Editor’s note: This commentary from Jude Schwallbach, research associate and project coordinator at The Heritage Foundation, originally appeared in The Daily Signal.
National School Choice Week has taken on renewed importance this year, as too many families are approaching the one-year mark of crisis online learning provided by their public school district.
Last March, the coronavirus pandemic shuttered schools nationwide, forcing teachers, parents, and students to transition to virtual classrooms and grapple with the various effects of lockdowns. Ten months later, parents report that 53% of K-12 students are still learning in their virtual classrooms.
Public schools have remained largely closed to in-person instruction.
Recent research by the Centers for Disease Control and Prevention indicated that in-person learning is rarely a source of large outbreak. Even though in-person learning is one of the safest activities for children, proposals to reopen district schools for face-to-face learning have met with staunch opposition from teachers’ unions.
Inexplicably, teachers unions have also rejected measures which would require teachers to be more available to students throughout the day via live video.
The Center on Reinventing Public Education’s director, Robin Lake, told the New York Times that the teachers unions’ vacillating responses feel “like we are treating kids as pawns in this game.”
Adding to parents’ frustrations, teachers unions have also taken the opportunity to push for a whole host of concessions that have nothing to do with health safety.
For instance, the American Federation of Teachers has a long list of demands, including: additional food programs, guidance counselors, smaller classes, tutors to assist teachers, and “culturally responsive practices.”
Similarly, The United Teachers of Los Angeles has demanded a moratorium on charter schools, higher taxes for the wealthy, and “Medicare for All.”
The blatant, non-pandemic-related demands of many teachers unions have illustrated what Stanford University professor Terry Moe noted a decade ago: “This is a school system organized for the benefit of the people who work in it, not for the kids they are expected to teach.”
The inflexibility of teachers unions has increasingly become a source of escalating tension with local officials. For example, Chicago Public Schools, the third largest school district in the nation, locked teachers out of their virtual classrooms after they refused to return to in-person instruction with classrooms at less than 20% capacity.
Such unbending posture has provoked the ire of parents and left many children frustrated, both academically and socially. As Tim Carne wrote in the Washington Examiner, “The very people who have most loudly declared the importance of public schools now are deliberately destroying public schools.”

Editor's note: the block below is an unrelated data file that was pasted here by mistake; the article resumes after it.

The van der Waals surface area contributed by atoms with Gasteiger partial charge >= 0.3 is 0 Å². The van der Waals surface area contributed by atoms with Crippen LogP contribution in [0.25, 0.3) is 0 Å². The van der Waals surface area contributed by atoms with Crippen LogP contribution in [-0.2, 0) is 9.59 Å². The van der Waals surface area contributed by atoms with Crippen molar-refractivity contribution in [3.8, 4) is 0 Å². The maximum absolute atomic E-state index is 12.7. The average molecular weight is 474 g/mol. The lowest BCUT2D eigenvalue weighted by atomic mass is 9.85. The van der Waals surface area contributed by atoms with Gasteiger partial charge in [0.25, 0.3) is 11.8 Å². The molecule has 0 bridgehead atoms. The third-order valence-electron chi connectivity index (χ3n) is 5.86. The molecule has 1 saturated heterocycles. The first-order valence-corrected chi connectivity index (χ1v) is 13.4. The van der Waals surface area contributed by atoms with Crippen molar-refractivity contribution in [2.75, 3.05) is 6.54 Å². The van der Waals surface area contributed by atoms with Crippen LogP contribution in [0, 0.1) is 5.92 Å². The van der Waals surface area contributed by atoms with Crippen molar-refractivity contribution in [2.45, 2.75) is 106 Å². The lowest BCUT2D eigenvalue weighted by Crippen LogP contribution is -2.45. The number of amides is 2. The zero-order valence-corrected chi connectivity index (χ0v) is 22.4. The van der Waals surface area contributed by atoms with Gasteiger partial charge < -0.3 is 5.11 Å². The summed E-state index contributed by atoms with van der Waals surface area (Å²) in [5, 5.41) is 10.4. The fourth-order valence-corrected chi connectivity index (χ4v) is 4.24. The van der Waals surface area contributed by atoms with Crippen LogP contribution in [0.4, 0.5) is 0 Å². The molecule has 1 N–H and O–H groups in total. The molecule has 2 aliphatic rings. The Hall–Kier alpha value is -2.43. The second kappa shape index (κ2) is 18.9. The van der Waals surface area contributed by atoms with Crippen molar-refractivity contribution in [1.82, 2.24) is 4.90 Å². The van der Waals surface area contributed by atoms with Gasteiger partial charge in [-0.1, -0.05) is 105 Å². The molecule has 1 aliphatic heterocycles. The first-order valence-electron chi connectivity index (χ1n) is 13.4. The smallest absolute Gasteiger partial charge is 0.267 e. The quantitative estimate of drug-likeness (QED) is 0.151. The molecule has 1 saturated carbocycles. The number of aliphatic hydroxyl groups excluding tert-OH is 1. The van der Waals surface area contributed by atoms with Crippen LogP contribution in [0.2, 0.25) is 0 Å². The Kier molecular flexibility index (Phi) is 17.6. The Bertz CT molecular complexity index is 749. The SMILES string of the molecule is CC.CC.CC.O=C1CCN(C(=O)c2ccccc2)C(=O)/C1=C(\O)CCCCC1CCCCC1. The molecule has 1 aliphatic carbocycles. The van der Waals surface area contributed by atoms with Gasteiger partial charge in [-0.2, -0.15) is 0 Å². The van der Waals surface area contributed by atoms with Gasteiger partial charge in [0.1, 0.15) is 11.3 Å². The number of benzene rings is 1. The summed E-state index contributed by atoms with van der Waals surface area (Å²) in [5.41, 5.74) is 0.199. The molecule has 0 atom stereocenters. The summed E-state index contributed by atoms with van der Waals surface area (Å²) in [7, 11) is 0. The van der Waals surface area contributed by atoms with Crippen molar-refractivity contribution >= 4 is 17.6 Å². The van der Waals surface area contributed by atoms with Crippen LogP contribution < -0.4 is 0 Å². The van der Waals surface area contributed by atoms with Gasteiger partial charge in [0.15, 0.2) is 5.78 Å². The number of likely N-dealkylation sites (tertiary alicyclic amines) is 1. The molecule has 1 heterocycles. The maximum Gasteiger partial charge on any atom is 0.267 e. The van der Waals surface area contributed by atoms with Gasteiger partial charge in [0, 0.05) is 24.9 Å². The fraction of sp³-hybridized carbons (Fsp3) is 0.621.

Many parents are tired of being strong-armed by teachers unions and have pursued alternative education options for their children.
For instance, the learning pod phenomenon, wherein parents work together to pool resources and hire their own tutors and materials is popular. This allows students to return to in-person lessons, even if school districts refuse to reopen.
Last September, a national poll by the pro-school choice nonprofit EdChoice indicated that 18% of surveyed parents were looking to join one. At the same time, 70% of surveyed teachers reported interest in teaching in a pod.
A recent report by education scholars Michael B. Henderson, Paul Peterson, and Martin West found that approximately 3 million students—nearly 6% of K-12 students—currently participate in a learning pod.
Notably, pod participants are more likely to be “from families in the bottom quartile of the income distribution.” The authors wrote, “Parent reports suggest that 9% of all students from low-income families and 5% of all students from high-income families are participating in pods.”
Families have embraced private school options, too. A survey last November of 160 schools in 15 states and Washington, D.C., showed that half of the surveyed private schools experienced higher enrollment this academic year than they had the previous year pre-pandemic.
Moreover, more than 75% of surveyed private schools were open for in-person instruction. The remaining schools offered hybrid education, which is a combination of in-person and virtual learning.
Children could have greater access to private education if more states made education dollars student-centered. For instance, parent controlled education savings accounts allow parents to spend their funds on approved education costs, like private tutoring, books, or tuition. These accounts already exist in five states.
National School Choice Week is an important reminder that “public education” means education available to the public, regardless of the type of school it takes place in. It is the perfect time to remember that parents, not teachers unions, are best positioned to determine the education needs of children.
School choice options like education savings accounts can bring education consistency to families across the country during a most uncertain time. National School Choice Week is an important reminder of that.